B. B. Nimbalkar
|Full name||Bhausaheb Babasaheb Nimbalkar|
|Born||12 December 1919
Kolhapur, Maharashtra, British India
|Died||11 December 2012 (aged 92)
Kolhapur, Maharashtra, India
|Bowling style||Right-arm medium|
|Relations||R. B. Nimbalkar (brother), S. B. Nimbalkar (son)|
|Domestic team information|
|Source: CricketArchive, 11 December 2012|
Bhausaheb Babasaheb Nimbalkar (12 December 1919 – 11 December 2012), usually known as B. B. Nimbalkar, was an Indian cricketer, best known for his score of 443 not out during the 1948–49 Ranji Trophy, which remains the highest score, and the only quadruple century, in Indian first-class cricket. His score remains the highest by a cricketer not to have played in Test Cricket.
Nimbalkar was born in Kolhapur. He had his early education at the Model School in Kolhapur, and captained the school team at the age of 15. He made his Ranji Trophy debut in 1939 against Baroda. His older brother, Raosaheb Nimbalkar, also regularly played first-class cricket, and often appeared alongside him in matches. Despite an impressive batting average of 56.72 in Ranji Trophy matches, and his additional abilities as a wicket-keeper and a fast-medium bowler, Nimbalkar never played Test cricket during a first-class career that stretched from 1939–40 to 1964–65.
During the 1948–49 Ranji Trophy, playing for Maharashtra against Kathiawar at Pune, Nimbalkar made 443 not out, at the time second only to Don Bradman's 452 not out as the record first-class innings and currently fourth-highest of all-time. He was unable to break the record because, with the total standing at 826 for 4 at the lunch interval, the opposing captain, the Thakore Saheb of Rajkot, conceded the match to prevent embarrassment on the part of his team. However, Bradman sent a personal note to Nimbalkar saying that he considered Nimbalkar's innings better than his own.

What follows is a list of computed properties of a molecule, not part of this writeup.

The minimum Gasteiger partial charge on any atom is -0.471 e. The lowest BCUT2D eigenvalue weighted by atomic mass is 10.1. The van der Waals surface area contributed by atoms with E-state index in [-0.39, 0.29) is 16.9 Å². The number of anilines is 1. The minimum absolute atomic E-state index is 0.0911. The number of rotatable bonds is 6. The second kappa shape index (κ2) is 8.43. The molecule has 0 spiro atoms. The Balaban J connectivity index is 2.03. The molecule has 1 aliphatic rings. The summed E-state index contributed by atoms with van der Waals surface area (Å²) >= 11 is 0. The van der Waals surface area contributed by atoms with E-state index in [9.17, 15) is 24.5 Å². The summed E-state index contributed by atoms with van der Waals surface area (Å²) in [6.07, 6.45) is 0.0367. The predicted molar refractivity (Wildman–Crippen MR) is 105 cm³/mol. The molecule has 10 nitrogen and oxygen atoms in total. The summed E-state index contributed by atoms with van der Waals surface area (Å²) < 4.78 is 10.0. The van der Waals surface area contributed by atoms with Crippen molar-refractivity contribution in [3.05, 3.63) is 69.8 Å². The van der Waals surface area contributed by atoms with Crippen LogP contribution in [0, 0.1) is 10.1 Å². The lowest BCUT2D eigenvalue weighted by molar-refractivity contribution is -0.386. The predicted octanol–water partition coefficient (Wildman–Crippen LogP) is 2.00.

- "Babasaheb Nimbalkar passes away". Wisden India. 11 December 2012.
- Former Ranji cricketer Nimbalkar dead – The Hindu. Published 12 December 2012. Retrieved 12 December 2012.
- Raosaheb Nimbalkar – CricketArchive. Retrieved 11 December 2012.
- "First Indian who came close to Bradman, BB Nimbalkar passes away". DNA. 11 December 2012.
- Frindall, Bill (2009). Ask Bearders. BBC Books. p. 81. ISBN 978-1-84607-880-4.
- Former India first-class player Nimbalkar dies – ESPNcricinfo. Retrieved 11 December 2012.
- Suryaji Nimbalkar – CricketArchive. Retrieved 11 December 2012.
|This biographical article related to Indian cricket is a stub. You can help Wikipedia by expanding it.|